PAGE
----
In any event, we have to move forward, or we move backward. I’m all more better rail transit, and BART should have rung the entire bay area decades ago, when it would have been cheaper to do. Instead, we wait, we whine (see comments above) and we pay more.

  4. Completely unrealistic rendering and future. Only white patrons, no bums, no buskers, no litter, no trash cans, no piss stains. Why will SJ’s link be different than Oakland or SF?

    No mention of financing recurring operations. VTA was required to collect at least 15% of operating expenses from fair box revenue. After years of deceit, the elected officials that pad their income as VTA BOD members were finally forced to move the goal posts. Now only 11% is targerted – and not clear that VTA can even achieve that low threshold given the empty busses and trams.

  5. What most amazes me about the BART Burrow is how inappropriate is the design for the objective of providing transit to lots of people. The 4 proposed stations will not well serve origins more than one-third mile from each. That leaves more than 100 square miles of San Jose without BART service or a quick and reliable way to get to those 4 stations.
    Instead of spending $9B on the BART Burrow, VTA could build an 800-station, 100 square-mile network of Personal Rapid Transit for only $7B. For less than 1% of that price, VTA could fund the entire Milpitas PRT demonstration project. Learn more at

  6. I am very happy to see this but have to wonder what will happen to the other Cities that need some kind of super system trans. unit things are very congested in Cupertino especially down Stevens Creek Blvd. There will be more people moving into Cupertino due to the homes that are being built on the projects here which are many. I hope that VTA can look into other areas as well as SJ. Why not put a mono rail down Stevens Creek Blvd. connecting San Jose to other cities would really help people could leave their cars at home and it sure would help everyone. I would love to see a housing community on the Lehigh Hanson Permanente property that is due for Reclamation there is even a rail road line right at near the Cement Plant that is no longer operating. VTA needs to look at this area there are many ways to make things better in our communities. There could be grants to support this and I believe that all the Cities should look into this. Thanks

  7. SCC RESIDENT, I linked to that site because its articles added color and arguably, insight to the Bertha stoppage and to mis-operation, too. Stepping back to the bigger picture, I mentioned the Bertha stoppage that most know about already, because it involved a tunnel boring machine of large (world record, I believe then) diameter as will be used in San Jose. From the start of the single-bore idea for San Jose and particularly when avoidance of disruption on the surface is claimed in the single-bore, deeper, TBM project’s favor, I have thought, often “aloud” in comments to articles, about what happens if the San Jose TBM, too, gets stuck and needs a pit dug (in that East Santa Clara Street supposedly not to be disrupted) for TBM rescue.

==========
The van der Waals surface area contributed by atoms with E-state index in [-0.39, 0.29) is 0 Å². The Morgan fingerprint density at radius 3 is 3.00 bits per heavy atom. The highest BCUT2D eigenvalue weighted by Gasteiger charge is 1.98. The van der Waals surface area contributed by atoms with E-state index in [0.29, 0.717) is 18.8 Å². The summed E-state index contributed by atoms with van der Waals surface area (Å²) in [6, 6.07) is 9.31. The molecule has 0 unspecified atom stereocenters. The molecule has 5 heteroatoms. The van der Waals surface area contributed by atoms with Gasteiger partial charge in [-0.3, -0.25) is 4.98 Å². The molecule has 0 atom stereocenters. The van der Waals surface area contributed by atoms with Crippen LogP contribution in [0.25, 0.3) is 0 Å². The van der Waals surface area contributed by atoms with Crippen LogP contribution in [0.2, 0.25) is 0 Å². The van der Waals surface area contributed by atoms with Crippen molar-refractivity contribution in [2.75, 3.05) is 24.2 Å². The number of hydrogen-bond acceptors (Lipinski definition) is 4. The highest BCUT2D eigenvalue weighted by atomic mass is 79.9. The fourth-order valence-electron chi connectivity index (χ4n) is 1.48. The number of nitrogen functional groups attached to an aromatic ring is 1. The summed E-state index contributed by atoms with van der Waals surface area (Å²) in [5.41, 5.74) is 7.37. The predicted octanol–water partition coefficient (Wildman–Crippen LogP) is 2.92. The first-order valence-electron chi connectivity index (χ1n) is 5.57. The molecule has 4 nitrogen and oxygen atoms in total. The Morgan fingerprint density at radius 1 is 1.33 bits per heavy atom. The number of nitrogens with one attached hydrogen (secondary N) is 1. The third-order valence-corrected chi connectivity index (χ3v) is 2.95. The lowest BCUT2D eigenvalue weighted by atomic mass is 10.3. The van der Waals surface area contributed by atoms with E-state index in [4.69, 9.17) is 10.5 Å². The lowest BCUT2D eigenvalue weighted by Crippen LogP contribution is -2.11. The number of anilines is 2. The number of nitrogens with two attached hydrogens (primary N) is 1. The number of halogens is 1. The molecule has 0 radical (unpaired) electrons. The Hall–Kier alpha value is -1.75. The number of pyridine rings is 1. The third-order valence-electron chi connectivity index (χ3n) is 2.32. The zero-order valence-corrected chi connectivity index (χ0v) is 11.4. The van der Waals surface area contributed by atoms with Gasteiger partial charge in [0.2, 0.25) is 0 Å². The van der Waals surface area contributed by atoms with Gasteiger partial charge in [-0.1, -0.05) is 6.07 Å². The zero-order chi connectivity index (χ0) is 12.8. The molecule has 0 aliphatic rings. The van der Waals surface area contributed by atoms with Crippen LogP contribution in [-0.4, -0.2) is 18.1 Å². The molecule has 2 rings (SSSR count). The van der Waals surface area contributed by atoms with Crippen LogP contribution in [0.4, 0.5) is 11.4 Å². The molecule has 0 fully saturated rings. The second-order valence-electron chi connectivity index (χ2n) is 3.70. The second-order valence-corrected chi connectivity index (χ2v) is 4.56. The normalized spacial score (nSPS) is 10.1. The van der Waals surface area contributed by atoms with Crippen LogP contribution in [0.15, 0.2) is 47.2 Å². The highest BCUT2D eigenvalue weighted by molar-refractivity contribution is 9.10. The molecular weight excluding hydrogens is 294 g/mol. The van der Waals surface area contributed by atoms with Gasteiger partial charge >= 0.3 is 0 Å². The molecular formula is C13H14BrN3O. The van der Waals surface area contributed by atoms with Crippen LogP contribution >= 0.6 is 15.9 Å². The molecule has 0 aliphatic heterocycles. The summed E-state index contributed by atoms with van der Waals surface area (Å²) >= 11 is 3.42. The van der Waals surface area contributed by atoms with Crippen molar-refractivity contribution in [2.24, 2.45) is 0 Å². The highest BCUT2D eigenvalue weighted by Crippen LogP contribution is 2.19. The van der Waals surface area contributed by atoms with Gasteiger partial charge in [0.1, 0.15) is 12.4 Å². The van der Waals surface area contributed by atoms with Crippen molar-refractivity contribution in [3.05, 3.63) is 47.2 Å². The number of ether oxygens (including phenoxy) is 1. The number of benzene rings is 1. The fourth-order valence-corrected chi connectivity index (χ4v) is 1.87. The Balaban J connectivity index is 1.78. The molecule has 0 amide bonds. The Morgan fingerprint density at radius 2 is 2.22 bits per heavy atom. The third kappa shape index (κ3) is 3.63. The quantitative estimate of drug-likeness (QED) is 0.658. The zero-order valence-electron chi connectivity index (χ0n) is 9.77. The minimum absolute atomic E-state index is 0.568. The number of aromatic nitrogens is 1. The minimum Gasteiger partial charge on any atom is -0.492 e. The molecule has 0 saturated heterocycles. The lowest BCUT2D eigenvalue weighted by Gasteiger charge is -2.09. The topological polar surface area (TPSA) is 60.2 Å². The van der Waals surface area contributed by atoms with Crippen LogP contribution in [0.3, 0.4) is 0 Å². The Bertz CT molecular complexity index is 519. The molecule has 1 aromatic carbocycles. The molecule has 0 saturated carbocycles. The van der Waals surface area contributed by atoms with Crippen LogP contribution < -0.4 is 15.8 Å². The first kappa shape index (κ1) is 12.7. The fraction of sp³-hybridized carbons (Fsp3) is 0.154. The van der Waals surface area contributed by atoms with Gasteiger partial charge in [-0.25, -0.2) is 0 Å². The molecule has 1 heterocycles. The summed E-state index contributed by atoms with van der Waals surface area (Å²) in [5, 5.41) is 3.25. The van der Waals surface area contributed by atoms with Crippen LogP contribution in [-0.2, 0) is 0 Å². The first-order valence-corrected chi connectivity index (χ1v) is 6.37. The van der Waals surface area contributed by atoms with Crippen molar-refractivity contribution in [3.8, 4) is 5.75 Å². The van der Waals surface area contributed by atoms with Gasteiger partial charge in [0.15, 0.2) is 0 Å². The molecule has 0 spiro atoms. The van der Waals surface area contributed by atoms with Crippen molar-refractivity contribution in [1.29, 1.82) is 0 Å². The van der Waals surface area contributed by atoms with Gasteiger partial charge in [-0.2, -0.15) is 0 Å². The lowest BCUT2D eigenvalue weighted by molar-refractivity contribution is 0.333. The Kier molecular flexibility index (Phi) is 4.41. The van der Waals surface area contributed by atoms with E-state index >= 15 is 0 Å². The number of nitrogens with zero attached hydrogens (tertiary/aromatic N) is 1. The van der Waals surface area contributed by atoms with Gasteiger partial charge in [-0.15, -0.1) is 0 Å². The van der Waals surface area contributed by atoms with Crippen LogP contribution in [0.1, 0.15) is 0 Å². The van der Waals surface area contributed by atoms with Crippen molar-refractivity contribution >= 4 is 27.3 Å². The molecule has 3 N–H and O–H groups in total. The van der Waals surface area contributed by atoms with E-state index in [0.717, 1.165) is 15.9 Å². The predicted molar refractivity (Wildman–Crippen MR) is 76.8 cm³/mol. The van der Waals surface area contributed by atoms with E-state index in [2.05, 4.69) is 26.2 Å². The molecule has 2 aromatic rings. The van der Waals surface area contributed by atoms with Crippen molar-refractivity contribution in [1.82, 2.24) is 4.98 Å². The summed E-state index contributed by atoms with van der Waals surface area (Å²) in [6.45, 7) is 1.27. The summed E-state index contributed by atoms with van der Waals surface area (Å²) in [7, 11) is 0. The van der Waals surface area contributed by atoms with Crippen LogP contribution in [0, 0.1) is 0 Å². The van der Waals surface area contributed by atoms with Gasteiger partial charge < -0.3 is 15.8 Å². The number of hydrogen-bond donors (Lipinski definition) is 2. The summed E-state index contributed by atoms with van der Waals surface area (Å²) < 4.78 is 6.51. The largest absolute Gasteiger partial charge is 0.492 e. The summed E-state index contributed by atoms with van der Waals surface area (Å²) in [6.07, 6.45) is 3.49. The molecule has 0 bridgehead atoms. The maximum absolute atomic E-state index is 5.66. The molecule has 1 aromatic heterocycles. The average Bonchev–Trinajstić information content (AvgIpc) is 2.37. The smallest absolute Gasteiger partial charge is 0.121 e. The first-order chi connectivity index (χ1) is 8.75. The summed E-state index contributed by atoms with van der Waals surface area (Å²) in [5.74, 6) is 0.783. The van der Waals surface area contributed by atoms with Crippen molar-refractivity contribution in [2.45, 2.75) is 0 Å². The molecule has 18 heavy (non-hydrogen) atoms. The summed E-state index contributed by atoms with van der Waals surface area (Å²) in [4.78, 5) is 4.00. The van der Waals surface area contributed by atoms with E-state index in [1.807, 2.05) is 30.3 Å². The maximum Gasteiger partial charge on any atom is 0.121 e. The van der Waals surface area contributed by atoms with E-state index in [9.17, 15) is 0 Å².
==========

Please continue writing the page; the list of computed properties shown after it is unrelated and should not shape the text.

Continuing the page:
As with other bad projects, complaints and critique as well as bitterness about wrongful decisions and stupidity and other problems are valid. The whining has been from the cheerleaders who are not critical (thinkers) at all except about criticism and opposition.

    Never mind the extension to Santa Clara (and the yard) that hints at going onward to Millbrae someday. Why is there not a station where the ventilation facility is at 16th Street, if not slightly west, to serve San Jose State for real, not the downtown station that promoted instead for the students to use?

  8. CATHY MARIE HELGERSON: San Jose has sought this for a while now.

    Here is the city’s effort (first link) and earlier set of concepts (second link), including the Bombardier concept, an example of a sensible solution.



  9. How timely. Carl Guardino and a buddy:

    “Here’s great news: We can build the BART tunnel without destroying downtown San Jose.”

    “This strategic approach to delivering a mega-infrastructure project helps ensure that the heart of innovation keeps pumping. It should not be underestimated that the extension will impact this region with a depth on par with the tech industry.”

    “This project provides for a once-in-a-century opportunity to sustainably organize Silicon Valley’s future growth around public transportation. The Metropolitan Transportation Commission’s (MTC) Plan Bay Area 2040 long range plan identifies the extension of BART service to San Jose and Santa Clara as the No. 1 priority for improving mobility.”

    “In Silicon Valley, we’re used to changing the world, and a world-class region needs a world-class public transportation system. The BART Extension into Silicon Valley can help create that.”


  10. This BART extension should be cancelled in light of extremely light BART ridership which will never recover to pre-COVID levels. A complete waste of $10 billion! VTA and the Feds are completely bonkers. Imagine what $10 billion could do if used to ameliorate regional homelessness.